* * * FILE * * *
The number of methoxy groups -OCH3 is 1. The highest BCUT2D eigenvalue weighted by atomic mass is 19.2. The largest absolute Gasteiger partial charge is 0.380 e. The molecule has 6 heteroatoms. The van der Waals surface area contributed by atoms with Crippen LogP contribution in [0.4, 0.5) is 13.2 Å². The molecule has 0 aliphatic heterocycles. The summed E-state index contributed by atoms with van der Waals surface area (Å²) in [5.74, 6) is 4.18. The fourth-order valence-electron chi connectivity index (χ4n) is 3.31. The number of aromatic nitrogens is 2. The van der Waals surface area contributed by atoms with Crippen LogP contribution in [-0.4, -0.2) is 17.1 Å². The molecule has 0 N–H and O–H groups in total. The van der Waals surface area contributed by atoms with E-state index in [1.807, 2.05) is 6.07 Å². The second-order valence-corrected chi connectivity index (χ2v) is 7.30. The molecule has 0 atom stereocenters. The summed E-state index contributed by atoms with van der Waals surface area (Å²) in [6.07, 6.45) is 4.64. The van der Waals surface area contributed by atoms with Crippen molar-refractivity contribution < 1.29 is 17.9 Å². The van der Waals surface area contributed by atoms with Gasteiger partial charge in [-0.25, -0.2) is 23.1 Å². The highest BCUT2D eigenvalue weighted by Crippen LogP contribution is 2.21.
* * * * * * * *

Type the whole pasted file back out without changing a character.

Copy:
The number of methoxy groups -OCH3 is 1. The highest BCUT2D eigenvalue weighted by atomic mass is 19.2. The largest absolute Gasteiger partial charge is 0.380 e. The molecule has 6 heteroatoms. The van der Waals surface area contributed by atoms with Crippen LogP contribution in [0.4, 0.5) is 13.2 Å². The molecule has 0 aliphatic heterocycles. The summed E-state index contributed by atoms with van der Waals surface area (Å²) in [5.74, 6) is 4.18. The fourth-order valence-electron chi connectivity index (χ4n) is 3.31. The number of aromatic nitrogens is 2. The van der Waals surface area contributed by atoms with Crippen LogP contribution in [-0.4, -0.2) is 17.1 Å². The molecule has 0 N–H and O–H groups in total. The van der Waals surface area contributed by atoms with E-state index in [1.807, 2.05) is 6.07 Å². The second-order valence-corrected chi connectivity index (χ2v) is 7.30. The molecule has 0 atom stereocenters. The summed E-state index contributed by atoms with van der Waals surface area (Å²) in [6.07, 6.45) is 4.64. The van der Waals surface area contributed by atoms with Crippen molar-refractivity contribution < 1.29 is 17.9 Å². The van der Waals surface area contributed by atoms with Gasteiger partial charge in [-0.25, -0.2) is 23.1 Å². The highest BCUT2D eigenvalue weighted by Crippen LogP contribution is 2.21.